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Exploring tube tones sans tubes

15 Jul 2015  | Paul Pickering

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The original TS808 designs used the JRC4558D dual bipolar opamp from New Japan Radio; later models substituted the RC4558P, the JRC 2043DD or the Toshiba TA75558, but these are generally regarded as sonically inferior.

Figure 2 shows the schematic of a TS808 Tube Screamer. The main sections are as follows:

Input buffer stage: a DC blocking capacitor at the input, then an emitter follower into a low pass filter.

Frequency-dependent variable gain & clipping stage. For a given setting of the distortion pot P1, the non-inverting circuit boosts higher frequency components of the signal due to the 0.0047uF capacitor C3. The back-to-back diodes symmetrically clip the output to VF , which is around ±0.9V for this diode. The 51pF capacitor C4 acts to "soften" the corners of the clipped waveform by passing higher frequencies.

Tone & volume circuit, beginning with a first-order RC low pass filter formed by R7/C5 with a 3dB point of 723Hz and attenuation of 20dB/decade.

The tone pot P2 changes the characteristics of the active filter: when the pot is at the full "bass" setting, series combination C6/R8 is in parallel with capacitor C5, giving a low-pass filter in conjunction with R7.

At the other extreme, the C6/R8 combination shunts feedback frequencies above 3.2kHz to ground. In combination with the R7/C5 low-pass stage, this results in a bandpass filter.

Output buffer: emitter follower stage.

Latching bypass circuit consisting of Q2, Q4, Q5 & Q6 and associated components. Q5 and Q6 form a discrete flip-flop circuit controlled by the momentary-action footswitch. The flip-flop outputs control JFETs Q2 and Q4, routing either the unmodified (buffered) input or the processed output as required.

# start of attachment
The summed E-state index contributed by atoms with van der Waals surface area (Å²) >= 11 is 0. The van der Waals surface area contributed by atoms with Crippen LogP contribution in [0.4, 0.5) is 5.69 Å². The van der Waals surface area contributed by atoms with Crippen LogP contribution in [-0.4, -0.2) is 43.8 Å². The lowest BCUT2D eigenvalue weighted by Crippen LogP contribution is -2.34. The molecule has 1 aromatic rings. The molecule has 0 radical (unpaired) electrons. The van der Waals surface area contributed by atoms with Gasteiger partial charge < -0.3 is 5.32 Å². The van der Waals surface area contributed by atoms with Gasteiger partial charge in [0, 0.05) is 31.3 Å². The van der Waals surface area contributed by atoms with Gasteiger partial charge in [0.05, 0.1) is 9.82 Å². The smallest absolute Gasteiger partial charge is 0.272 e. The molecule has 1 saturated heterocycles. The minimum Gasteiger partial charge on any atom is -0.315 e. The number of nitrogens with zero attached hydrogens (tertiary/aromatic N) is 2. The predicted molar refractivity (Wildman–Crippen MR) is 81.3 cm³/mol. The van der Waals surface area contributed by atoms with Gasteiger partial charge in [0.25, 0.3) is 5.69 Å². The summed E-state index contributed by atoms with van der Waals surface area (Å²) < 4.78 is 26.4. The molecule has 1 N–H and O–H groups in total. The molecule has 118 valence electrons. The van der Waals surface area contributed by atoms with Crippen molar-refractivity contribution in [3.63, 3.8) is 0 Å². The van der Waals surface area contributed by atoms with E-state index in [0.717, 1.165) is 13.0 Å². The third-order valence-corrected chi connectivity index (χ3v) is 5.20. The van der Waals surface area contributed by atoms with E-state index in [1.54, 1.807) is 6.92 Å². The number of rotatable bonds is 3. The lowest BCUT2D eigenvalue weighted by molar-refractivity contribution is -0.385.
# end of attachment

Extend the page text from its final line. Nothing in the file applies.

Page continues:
If you want to dive into the details of this classic circuit, a detailed discussion of the TS808 circuit operation can be found here.

The Tube Screamer has many sites devoted to it and there is a thriving market in modifying existing pedals. Here's a site from Analog Man that discusses the differences between the various models in great detail.

Initially only bipolar opamps were available for overdrive pedals, but later Tube Screamer competitors adopted opamps with a JFET input stage such as the TL072, again due to the perceived improvement in sound quality.

How much of this sound difference is real? Check out this comparison of a dozen or so different opamps – the tester apparently has a fleet-fingered assistant who swaps devices between two identical pedals while he plays. Not sure about this "Brown-Burr" company he mentions, though.

Le roi est mort, vive le roi.....
Numerous other pedals start with the basic Tube Screamer circuit and tweak it slightly to claim some degree of differentiation. Periodically, a new design comes along which is hailed as the ultimate answer, only to be supplanted later by a new contender. Who knew that vast improvements can still be made using the same $5 worth of parts?

Being a highly trained professional, I am, of course, immune to such irrationality. I do have several such pedals, though, purely for the purpose of benchmarking—my current favourite is the Ethos TLE. Here's a demo by Tim Lerch, a wonderful guitar player from Seattle, comparing the TLE and the Hermida Zen Drive, another highly-rated pedal. Check out his new CD!

DSP modelling of amplifiers
The designs so far have been all analogue, but once DSP technology became sufficiently powerful, designers began using it to model tube amplifiers. These are now available both as stand-alone pedals and bundled with a power amplifier and speaker as a "modelling amplifier".

Line 6 is the most prominent maker of modelling amplifiers today but even Fender, manufacturers of some of the most storied tube amplifiers, has got in on the act.

Figure 3: Line 6 algorithm overview. (source:

How do they work? Not being a DSP guy, I'm indebted to Rob Coker of Pythagorean Development, who did his master's thesis on the topic, for guidance on this section.

The hardware is pretty straightforward. Any reasonably powered 32bit microprocessor or DSP will work, provided it has DAC and ADCs of sufficient power; preferably 20+ bits of resolution and at least 48kHz sampling rate.

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